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June 28, 2005

Heh. Just, heh.

Ted Kennedy's plan for Iraq.

Hat tip, Jim C.

In other news... Well, carp. On the plus side, you can see why Dusty joined the team, we think along similar lines, but with different approaches. On the minus side, bassid steals the post I built for tomorrow!

The proposed development, called "The Lost Liberty Hotel" will feature the "Just Desserts Café" and include a museum, open to the public, featuring a permanent exhibit on the loss of freedom in America. Instead of a Gideon's Bible each guest will receive a free copy of Ayn Rand's novel "Atlas Shrugged."

And heh, again.

Hat tip, Mike L, anyway!

I'll replace it with this thought and data blurb. Some of the drumbeat amongst the anti-war and wobbly politicos on this side of the water has been about setting a timetable for withdrawal from Iraq. Which, I believe, is *exactly* the wrong approach, for lots of reasons.

The better model, I believe, is setting conditions for withdrawal. Essentially the Northern Ireland model. It's no coincidence or accident that the Iraqis, Brits and the US are talking to the insurgents. Unless we're willing to kill 'em all (not likely, and Not a Good Idea, anyway), they *have* to be brought into the process - and in order to get them into the process, you have to address at least *some* of their concerns. Then you can drive wedges into the insurgency, and start to bring some of 'em to the table... and the hard core, well, they just get more and more isolated. In the end, that is an issue that the Iraqis will have to settle.

So, set conditions - something like this list below - and we aren't there yet -but it's a point of departure and discussion. This is from the official daily email the Army sends out to leaders (and anyone, like me, who wants to subscribe to it via Army Knowledge Online).

As I noted in my first post of the day - we didn't build a functioning government in a year after we won the Revolution, gee, surprise, neither have the Iraqis. But there *is* progress... and we *are* trying other paths than just shooting everybody, regardless of what the anti-war left, and wobbly right-wingers think.


One year ago today, sovereignty was returned to Iraq and its people. The Coalition Provisional Authority was dissolved and leadership was handed over to an interim Iraqi government. Over the past year, Iraq has seen many successes in its development, despite the continuous attacks and violence.

As stated by the Department of Defense, there are four key components which are vital to continued success. Each of the four are listed below with examples of successes.

1. A secure environment free of the threats posed by insurgents, extremists and others who aim to disrupt progress.
* Coalition and Iraqi operations are disrupting terrorist sanctuaries, such as Fallujah, and keeping them on the run.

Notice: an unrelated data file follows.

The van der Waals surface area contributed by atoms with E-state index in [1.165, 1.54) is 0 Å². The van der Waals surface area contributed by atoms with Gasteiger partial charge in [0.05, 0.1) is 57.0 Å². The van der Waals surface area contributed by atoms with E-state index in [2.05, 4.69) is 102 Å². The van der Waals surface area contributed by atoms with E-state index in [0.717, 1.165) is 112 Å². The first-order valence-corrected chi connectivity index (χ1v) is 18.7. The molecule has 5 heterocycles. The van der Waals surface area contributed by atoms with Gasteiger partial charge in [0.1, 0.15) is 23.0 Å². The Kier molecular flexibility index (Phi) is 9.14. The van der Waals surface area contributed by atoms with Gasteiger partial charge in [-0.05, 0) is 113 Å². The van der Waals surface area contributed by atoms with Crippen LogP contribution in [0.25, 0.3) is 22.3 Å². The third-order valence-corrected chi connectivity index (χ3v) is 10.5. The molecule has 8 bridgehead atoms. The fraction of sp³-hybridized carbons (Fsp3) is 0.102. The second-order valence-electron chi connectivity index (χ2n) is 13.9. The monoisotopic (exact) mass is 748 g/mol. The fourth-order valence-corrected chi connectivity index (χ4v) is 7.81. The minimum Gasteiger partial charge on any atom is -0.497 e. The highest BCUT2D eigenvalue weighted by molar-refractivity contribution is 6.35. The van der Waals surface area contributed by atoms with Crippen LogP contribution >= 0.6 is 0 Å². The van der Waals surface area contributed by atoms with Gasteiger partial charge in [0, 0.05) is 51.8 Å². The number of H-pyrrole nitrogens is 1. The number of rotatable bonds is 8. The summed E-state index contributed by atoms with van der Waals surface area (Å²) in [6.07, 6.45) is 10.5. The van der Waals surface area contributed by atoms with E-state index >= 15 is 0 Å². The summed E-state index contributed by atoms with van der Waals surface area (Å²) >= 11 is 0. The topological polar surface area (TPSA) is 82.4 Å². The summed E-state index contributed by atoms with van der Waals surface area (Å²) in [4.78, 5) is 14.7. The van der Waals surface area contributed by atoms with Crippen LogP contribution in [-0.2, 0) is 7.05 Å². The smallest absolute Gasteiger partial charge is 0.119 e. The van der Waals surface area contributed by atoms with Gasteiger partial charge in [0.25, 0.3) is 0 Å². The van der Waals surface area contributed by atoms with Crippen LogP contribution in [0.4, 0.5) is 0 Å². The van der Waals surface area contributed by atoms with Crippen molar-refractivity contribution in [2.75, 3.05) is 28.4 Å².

* In less than a year, Iraqi Regular Army and Intervention Forces grew from one operational battalion in July 2004 to 107 operational battalions in June 2005.
* Seven basic police academies are now operational; together, they train over 3,500 new police officers from the 8-week course each month.
* Thirteen provincial SWAT teams have been trained and equipped. Three more teams are in training, and seven more are scheduled to complete training by August 2005.

2. A representative government with its associated government institutions in place.
* The National Assembly was elected and seated in Aug 2004.
* More than 8 million people defied terrorist threats and voted in the January election.
* The Transitional National Assembly met for the first time on March 16, 2005, and Iraq's Transitional Government leaders were sworn in May 4, 2005.
* The elected leaders are drafting a constitution, which Iraqis will vote on by October 15.
* Under the new constitution, a permanent government will be elected on December 15.

3. Improved infrastructure and economic opportunity that gives the Iraqi people essential services such as electricity and water, as well as the jobs necessary to provide for their families.
* The Baghdad Stock Exchange opened for trading on June 24, 2004.
* At the New Iraqi Dinar (NID) auction June 20, the settlement price was 1,465 dinars per USD. Nineteen banks offered and sold a total of NID 67.92 billion ($46.36 million).
* On June 20, the Iraqi government announced that it had signed a bilateral agreement with Canada canceling $470 million of Iraq's debt, amounting to 80 percent of Canada's claims against Iraq.
* There have been 26,785 new Iraqi businesses established.
* A total of over 2,000 megawatts of power have been added to the grid (enough to service 5.4M Iraqi homes).
* The three major cell phone companies in Iraq continue to enroll new subscribers at healthy rates. As of June 15, there were 2,683,024 active cellular subscribers in Iraq.
* Construction is underway on 142 new primary health care facilities across Iraq.
* 3,105 schools have been renovated and another 950 schools are currently under rehabilitation.

4. A system of communications in which the Iraqis-not the coalition or international community-communicate their nation's goals and aspirations to the Iraqi people.
* Iraqi President Talabani met with more than 30 prominent individuals from the Diyala Province and confirmed that all Sunnis should be unified and participate in the next election. He called for the unity of all sects to have a successful political process.
* In June, Constitutional Dialogue program facilitators reached out to hundreds of thousands of Iraqis, encouraging them to discuss topics linked to the constitutional process while seeking their input for the TNA Constitutional Committee in charge of drafting the Iraq constitution.

Just sayin'